Traditionally, the main focus of Christmas decorations in Italy is the Nativity scene, presepe or presepio in Italian. Every church has a presepe and they can be found in squares, shops, and other public areas. Displays often go beyond the manger scene and may even include a representation of the entire village. Presepi are usually set up starting December 8, the Feast Day of the Immaculate Conception, through January 6, Epiphany but some are unveiled on Christmas Eve.
Many people set up a Christmas crib in their house and figurines for nativity scenes are made in many parts of Italy, with some of the best coming from Naples and Sicily. Although the presepe is usually set up before Christmas, baby Jesus is added on Christmas Eve.
The Nativity scene is said to have originated with St. Francis of Assisi in 1223 (see Saint Francis in Italy when he constructed a nativity scene in a cave in the town of Greccio and held Christmas Eve mass and a nativity pageant there. Greccio reenacts this event each year.
Carving figurines for nativity scenes started in the late 13th century when Arnolfo di Cambio was commissioned to carve marble nativity figures for the first Rome Jubilee held in 1300. The nativity can be seen in the museum of Santa Maria Maggiore Church.
Best places to see Chrsitmas Cribs, or Presepi, in Italy
Naples is the best city to visit for their presepi. Hundreds of nativity scenes are erected throughout the city. Some creches are very elaborate and may be handmade or use antique figures. Starting December 8, the Church of Gesu' Nuovo, in Piazza del Gesu', displays nativity scene art work from the Neapolitan Nativity Scenes Association. The street Via San Gregorio Armeno in central Naples is filled with displays and stalls selling Nativity scenes all year. See our pictures of Via San Gregorio Armeno and Naples Nativity Pictures.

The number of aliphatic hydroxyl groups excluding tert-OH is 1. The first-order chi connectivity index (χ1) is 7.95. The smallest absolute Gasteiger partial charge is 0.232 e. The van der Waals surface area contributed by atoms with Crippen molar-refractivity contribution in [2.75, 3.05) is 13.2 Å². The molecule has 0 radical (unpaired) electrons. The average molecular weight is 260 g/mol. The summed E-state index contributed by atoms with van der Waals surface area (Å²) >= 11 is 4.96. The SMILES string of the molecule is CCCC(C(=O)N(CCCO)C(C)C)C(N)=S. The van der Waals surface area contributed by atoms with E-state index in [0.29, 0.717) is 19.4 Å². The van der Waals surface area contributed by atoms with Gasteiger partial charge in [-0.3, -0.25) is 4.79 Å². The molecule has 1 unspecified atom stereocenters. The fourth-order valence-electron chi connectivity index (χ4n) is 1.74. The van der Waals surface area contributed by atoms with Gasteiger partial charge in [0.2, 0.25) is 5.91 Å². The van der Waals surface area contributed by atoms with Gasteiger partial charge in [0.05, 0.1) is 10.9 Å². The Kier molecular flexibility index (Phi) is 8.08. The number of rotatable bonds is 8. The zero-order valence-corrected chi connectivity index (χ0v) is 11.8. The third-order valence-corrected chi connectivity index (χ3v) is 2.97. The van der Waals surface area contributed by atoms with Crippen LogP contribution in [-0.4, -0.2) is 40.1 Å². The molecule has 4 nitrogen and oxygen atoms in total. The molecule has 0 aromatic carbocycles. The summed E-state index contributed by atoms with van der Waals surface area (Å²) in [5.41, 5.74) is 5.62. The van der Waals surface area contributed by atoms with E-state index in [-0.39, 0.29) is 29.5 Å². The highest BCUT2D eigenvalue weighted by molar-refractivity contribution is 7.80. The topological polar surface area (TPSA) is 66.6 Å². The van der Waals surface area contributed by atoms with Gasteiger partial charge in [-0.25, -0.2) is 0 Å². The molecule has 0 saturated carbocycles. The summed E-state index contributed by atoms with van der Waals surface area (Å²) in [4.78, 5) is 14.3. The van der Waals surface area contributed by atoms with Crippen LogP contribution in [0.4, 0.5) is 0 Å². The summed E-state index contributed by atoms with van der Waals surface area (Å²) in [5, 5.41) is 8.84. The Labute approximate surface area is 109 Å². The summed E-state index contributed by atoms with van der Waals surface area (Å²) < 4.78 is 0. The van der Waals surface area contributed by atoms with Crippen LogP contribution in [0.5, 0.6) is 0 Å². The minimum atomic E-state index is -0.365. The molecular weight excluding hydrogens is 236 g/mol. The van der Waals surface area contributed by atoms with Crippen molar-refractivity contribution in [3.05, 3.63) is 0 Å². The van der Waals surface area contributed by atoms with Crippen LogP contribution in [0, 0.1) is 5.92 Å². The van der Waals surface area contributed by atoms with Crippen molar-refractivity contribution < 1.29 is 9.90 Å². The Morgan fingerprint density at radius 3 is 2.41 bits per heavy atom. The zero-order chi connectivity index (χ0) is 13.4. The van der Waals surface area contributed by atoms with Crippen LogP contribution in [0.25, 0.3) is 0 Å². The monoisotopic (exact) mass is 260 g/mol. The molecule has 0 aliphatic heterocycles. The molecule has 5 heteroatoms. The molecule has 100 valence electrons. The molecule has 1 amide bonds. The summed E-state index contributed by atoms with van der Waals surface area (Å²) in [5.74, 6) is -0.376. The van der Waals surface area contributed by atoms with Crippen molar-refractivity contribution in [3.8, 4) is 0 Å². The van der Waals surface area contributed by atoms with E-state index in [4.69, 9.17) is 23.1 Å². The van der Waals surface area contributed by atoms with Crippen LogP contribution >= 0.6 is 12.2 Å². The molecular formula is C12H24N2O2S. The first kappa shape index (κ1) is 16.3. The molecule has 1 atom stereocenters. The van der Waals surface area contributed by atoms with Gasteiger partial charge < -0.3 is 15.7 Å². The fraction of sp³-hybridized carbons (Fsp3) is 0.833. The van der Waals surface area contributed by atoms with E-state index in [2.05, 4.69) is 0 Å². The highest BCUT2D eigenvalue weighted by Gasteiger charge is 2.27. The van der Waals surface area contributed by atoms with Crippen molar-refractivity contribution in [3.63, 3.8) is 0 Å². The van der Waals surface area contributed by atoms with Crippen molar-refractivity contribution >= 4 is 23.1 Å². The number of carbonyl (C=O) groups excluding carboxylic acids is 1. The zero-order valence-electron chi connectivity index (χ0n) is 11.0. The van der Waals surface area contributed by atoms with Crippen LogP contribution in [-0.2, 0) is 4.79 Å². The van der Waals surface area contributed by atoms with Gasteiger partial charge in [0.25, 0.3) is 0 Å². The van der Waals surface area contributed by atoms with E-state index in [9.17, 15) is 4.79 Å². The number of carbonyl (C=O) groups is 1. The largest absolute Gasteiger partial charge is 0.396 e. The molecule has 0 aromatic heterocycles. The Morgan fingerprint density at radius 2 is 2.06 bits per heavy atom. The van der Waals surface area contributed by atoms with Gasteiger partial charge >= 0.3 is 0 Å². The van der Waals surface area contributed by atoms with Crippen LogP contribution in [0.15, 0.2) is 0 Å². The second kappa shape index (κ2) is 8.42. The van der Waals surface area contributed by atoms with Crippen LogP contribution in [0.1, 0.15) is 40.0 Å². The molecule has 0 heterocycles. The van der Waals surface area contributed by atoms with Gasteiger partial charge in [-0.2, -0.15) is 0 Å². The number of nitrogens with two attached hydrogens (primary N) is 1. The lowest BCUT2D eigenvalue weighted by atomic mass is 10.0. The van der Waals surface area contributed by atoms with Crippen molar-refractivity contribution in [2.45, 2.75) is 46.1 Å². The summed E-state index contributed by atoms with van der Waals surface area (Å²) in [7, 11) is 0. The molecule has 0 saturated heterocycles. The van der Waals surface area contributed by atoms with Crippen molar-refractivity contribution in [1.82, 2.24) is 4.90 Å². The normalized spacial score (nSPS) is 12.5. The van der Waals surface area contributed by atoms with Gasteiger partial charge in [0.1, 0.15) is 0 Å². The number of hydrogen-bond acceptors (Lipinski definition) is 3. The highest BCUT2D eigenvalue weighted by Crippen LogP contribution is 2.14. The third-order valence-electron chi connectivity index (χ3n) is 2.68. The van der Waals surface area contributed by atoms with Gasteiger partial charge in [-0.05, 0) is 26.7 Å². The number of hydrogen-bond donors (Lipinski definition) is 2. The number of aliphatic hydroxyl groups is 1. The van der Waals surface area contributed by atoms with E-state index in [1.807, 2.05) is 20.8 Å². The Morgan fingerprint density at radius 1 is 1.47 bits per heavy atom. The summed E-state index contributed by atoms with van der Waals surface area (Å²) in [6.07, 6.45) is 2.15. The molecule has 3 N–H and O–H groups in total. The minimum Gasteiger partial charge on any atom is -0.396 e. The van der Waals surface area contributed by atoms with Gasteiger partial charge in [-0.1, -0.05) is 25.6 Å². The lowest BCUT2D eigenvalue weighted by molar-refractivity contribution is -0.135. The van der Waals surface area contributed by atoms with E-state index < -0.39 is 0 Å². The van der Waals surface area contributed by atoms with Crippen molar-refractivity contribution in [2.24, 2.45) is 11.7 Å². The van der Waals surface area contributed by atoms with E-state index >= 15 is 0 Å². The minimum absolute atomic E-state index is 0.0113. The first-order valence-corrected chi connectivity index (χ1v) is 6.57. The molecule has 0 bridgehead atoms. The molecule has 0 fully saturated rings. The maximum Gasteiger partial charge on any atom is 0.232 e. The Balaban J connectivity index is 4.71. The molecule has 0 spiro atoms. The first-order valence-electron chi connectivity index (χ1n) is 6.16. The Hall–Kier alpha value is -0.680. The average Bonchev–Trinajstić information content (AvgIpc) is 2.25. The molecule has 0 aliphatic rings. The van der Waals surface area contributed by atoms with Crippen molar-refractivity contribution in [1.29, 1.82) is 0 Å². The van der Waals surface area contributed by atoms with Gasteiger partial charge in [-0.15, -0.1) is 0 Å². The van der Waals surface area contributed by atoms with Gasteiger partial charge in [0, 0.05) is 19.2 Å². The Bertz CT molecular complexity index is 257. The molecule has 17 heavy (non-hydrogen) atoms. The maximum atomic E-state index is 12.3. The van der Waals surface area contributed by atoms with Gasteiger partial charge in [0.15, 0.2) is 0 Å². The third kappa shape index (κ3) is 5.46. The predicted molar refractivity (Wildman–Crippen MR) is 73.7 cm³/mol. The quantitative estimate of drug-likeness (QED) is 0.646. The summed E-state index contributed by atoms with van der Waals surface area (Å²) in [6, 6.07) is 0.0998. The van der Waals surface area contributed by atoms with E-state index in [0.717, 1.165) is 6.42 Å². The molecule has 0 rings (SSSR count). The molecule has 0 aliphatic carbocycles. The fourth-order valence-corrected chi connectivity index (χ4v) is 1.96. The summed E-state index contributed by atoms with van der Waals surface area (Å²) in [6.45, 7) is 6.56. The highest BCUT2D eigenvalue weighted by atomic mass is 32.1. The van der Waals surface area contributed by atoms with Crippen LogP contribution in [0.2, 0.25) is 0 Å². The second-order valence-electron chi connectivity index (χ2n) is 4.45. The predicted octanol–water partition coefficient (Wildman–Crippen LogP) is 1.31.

Vatican City erects a huge presepe in St. Peter's Square for Christmas and is usually unveiled on Christmas Eve. A Christmas Eve mass is held in St. Peter's square, usually at 10 pm.
In Rome some of the biggest and most elaborate presepi are found in Piazza del Popolo, Piazza Euclide, Santa Maria in Trastevere, and Santa Maria d'Aracoeli, on the Capitoline Hill. A life-size nativity scene is set up in Piazza Navona where a Christmas marketplace is also set up. The Church of Saints Cosma e Damiano, by the main entrance to the Roman Forum, has a large nativity scene from Naples on display all year (see photo).
Bethlehem in the Grotto - an elaborate lifesize nativity scene is created each year and transported to a beautiful grotto in the Abruzzo commune of Stiffe, about 20 miles from L'Aquila. The scene is illuminated and can be visited during December.
Verona has an international display of nativities in the Arena through January.
Trento in northern Italy's Alto-Adige region has a large nativity scene in Piazza Duomo.
Jesolo, 30 km from Venice, has a sand sculpture nativity made by top international sand sculpture artists. It takes place daily in Piazza Marconi through mid-January. Donations are used to fund charitable projects.
Celleno, a tiny town in the northern Lazio region about 30 km from Viterbo, has a magnificent presepe that is set up for viewing all year. Celleno is also famous for its cherries.
Many churches in Milan have elaborate nativity scenes set up around Christmas time.
Presepio Museums in Italy
Il Museo Nazionale di San Martino in Naples has an elaborate collection of nativity scenes from the 1800s.
Il Museo Tipologico Nazionale del Presepio, under the church of Saints Quirico e Giulitta in Rome, has over 3000 figurines from all over the world made out of almost anything you can imagine. The museum has very limited hours and is closed in summer but they are open each afternoon December 24-January 6. In October they have a course where you can learn to make presepe yourself. Phone 06 679 6146 for information.
Il Museo Tipologico del Presepio in Macerata in the Marche region has more than 4000 nativity pieces and a 17th century presepe from Naples.
Page 2: Presepi Viventi - Where to see Living Nativity Scenes in Italy